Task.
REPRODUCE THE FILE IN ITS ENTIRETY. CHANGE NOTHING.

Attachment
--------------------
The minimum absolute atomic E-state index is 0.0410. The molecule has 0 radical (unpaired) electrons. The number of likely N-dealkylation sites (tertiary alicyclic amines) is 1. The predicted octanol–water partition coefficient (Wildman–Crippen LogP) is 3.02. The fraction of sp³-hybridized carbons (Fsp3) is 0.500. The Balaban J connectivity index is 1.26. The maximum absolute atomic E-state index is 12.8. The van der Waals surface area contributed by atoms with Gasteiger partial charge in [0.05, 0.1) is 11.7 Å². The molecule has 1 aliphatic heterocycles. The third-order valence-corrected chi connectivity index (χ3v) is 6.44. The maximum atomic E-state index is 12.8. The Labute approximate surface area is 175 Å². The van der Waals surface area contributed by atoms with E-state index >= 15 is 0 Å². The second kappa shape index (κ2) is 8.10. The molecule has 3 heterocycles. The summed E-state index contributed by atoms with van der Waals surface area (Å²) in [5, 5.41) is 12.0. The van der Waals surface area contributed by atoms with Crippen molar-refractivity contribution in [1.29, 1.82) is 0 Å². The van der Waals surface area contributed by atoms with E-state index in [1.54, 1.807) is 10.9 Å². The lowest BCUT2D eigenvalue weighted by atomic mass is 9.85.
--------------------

The minimum absolute atomic E-state index is 0.0410. The molecule has 0 radical (unpaired) electrons. The number of likely N-dealkylation sites (tertiary alicyclic amines) is 1. The predicted octanol–water partition coefficient (Wildman–Crippen LogP) is 3.02. The fraction of sp³-hybridized carbons (Fsp3) is 0.500. The Balaban J connectivity index is 1.26. The maximum absolute atomic E-state index is 12.8. The van der Waals surface area contributed by atoms with Gasteiger partial charge in [0.05, 0.1) is 11.7 Å². The molecule has 1 aliphatic heterocycles. The third-order valence-corrected chi connectivity index (χ3v) is 6.44. The maximum atomic E-state index is 12.8. The Labute approximate surface area is 175 Å². The van der Waals surface area contributed by atoms with E-state index >= 15 is 0 Å². The second kappa shape index (κ2) is 8.10. The molecule has 3 heterocycles. The summed E-state index contributed by atoms with van der Waals surface area (Å²) in [5, 5.41) is 12.0. The van der Waals surface area contributed by atoms with Crippen molar-refractivity contribution in [1.29, 1.82) is 0 Å². The van der Waals surface area contributed by atoms with E-state index in [1.54, 1.807) is 10.9 Å². The lowest BCUT2D eigenvalue weighted by atomic mass is 9.85.